Amy Goldschlager Reviews The Queens of Innis Lear by Tessa Gratton

The Queens of Innis Lear, Tessa Gratton; Kate Reading, narrator (Macmillan Audio, $39.99, digital, 26.5 hr., unabridged) March 2018.

This magic-infused retelling of Shakespeare’s King Lear aims to add backstory and depth to the tragedy, and even rewrite the fates of some of the favorite characters. When Queen Dalat died, her two elder daughters blamed their father King Lear for her demise, and King Lear intensified his study in star prophecy, cutting off the island’s access to earth magic. A decade later, the declining king splits his kingdom between the two sisters, the cold-hearted warrior Gaela (Goneril in the play) who always expected to be sole heir, and the passionate earth witch Regan, who longs desperately for a child. The youngest daughter, the caring and lonely star priest Elia (Cordelia), misjudges the situation and her father’s state of mind; she ends up exiled, despite being the only one who truly loves Lear. All the signs point to Elia being the one who will revive the island’s union of earth and star magic and bring the people together under her rule, but it’s a role she’s reluctant to accept. Meanwhile, the bastard wizard and spy Ban the Fox (Edmund) sows discord, at first in the service of the King of Aremoria (France), and then on his own behalf.

Kate Reading was absolutely fabulous as the narrator; of especial note was her silky, purring voice as Regan. She provides a solemnity that makes this fantasy sound like the mythic epic it clearly longs to be.

The major drawback to the novel is the pacing, a flaw which is always accentuated in an audio production. King Lear is one of Shakespeare’s longer plays, but a performance still only clocks in at about three and a half hours or so, depending on the edit. This novel is more than 26 hours’ worth of listening time; does all of that extra time add value and richness to the original story? The answer: up to a point, and then no farther. Gratton’s technique for fleshing out the admittedly nuanced characters is to continually interrupt the flow of the present-day story with flashbacks, often going over aspects of the story that the characters have already expressed in present day dialogue, or underscoring something about the character that is already well established or a moot point because the character has just been killed. It suggests both that Gratton doesn’t sufficiently trust her worldbuilding and that her editor wasn’t brutal enough. The stutter-stop of the story became irritating early on, and I was constantly impatient for the novel to progress in a real way and the various plot beats I expected from the source material to occur. (Some of them – a character’s blindness, a duel – were transferred to other players, while other plotlines were altered or cut; the most notable was that Rory (Edgar) never disguises himself as a mad beggar.)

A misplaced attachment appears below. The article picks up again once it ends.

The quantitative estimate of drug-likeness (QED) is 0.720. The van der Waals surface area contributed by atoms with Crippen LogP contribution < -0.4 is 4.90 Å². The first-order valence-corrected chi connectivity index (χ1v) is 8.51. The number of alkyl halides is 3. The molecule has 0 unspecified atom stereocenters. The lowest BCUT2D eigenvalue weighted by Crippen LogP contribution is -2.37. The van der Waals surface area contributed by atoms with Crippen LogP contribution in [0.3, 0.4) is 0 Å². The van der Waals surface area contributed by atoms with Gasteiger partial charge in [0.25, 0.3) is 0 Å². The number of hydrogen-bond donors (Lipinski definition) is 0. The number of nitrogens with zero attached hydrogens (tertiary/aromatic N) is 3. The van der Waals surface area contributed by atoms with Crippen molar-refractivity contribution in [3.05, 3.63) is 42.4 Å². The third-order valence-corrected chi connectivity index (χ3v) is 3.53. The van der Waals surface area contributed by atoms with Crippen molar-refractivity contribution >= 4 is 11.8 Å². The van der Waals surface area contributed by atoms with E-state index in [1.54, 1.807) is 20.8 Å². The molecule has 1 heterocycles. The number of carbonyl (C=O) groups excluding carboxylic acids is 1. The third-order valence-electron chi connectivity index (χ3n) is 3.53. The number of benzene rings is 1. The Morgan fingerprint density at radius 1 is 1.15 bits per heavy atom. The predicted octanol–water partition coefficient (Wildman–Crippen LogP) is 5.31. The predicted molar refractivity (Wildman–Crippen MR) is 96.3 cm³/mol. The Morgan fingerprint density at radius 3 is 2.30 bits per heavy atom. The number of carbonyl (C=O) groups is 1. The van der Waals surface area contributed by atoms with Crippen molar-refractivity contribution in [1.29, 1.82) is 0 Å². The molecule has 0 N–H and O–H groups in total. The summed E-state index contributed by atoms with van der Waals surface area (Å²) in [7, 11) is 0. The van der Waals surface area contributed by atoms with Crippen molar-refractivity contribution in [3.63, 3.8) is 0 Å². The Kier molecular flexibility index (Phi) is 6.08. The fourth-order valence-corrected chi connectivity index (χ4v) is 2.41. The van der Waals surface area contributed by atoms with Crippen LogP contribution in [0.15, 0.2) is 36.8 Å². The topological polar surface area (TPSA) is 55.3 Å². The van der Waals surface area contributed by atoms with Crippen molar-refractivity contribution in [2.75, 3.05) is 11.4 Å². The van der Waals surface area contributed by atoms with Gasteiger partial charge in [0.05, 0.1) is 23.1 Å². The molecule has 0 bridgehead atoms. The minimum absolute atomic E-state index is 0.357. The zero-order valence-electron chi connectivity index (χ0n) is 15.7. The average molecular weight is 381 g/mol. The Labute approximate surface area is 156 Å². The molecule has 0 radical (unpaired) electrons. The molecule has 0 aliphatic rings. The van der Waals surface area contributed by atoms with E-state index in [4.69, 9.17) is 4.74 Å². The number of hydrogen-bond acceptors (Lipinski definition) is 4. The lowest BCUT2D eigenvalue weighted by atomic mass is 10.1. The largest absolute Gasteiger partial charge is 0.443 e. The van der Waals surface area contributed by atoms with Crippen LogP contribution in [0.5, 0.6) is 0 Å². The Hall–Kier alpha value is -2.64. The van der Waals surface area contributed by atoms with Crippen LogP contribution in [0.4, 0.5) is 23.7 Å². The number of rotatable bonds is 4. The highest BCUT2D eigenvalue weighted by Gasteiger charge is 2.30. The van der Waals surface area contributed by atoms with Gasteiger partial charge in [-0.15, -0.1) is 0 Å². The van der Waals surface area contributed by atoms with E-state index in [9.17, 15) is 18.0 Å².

There’s a gem in here that would have shone the brighter if the story were tightened and the page count cut in half. Here’s hoping that in future efforts, Gratton will believe in herself more and her editor will exercise more ruthlessness.

This review and more like it in the July 2018 issue of Locus.

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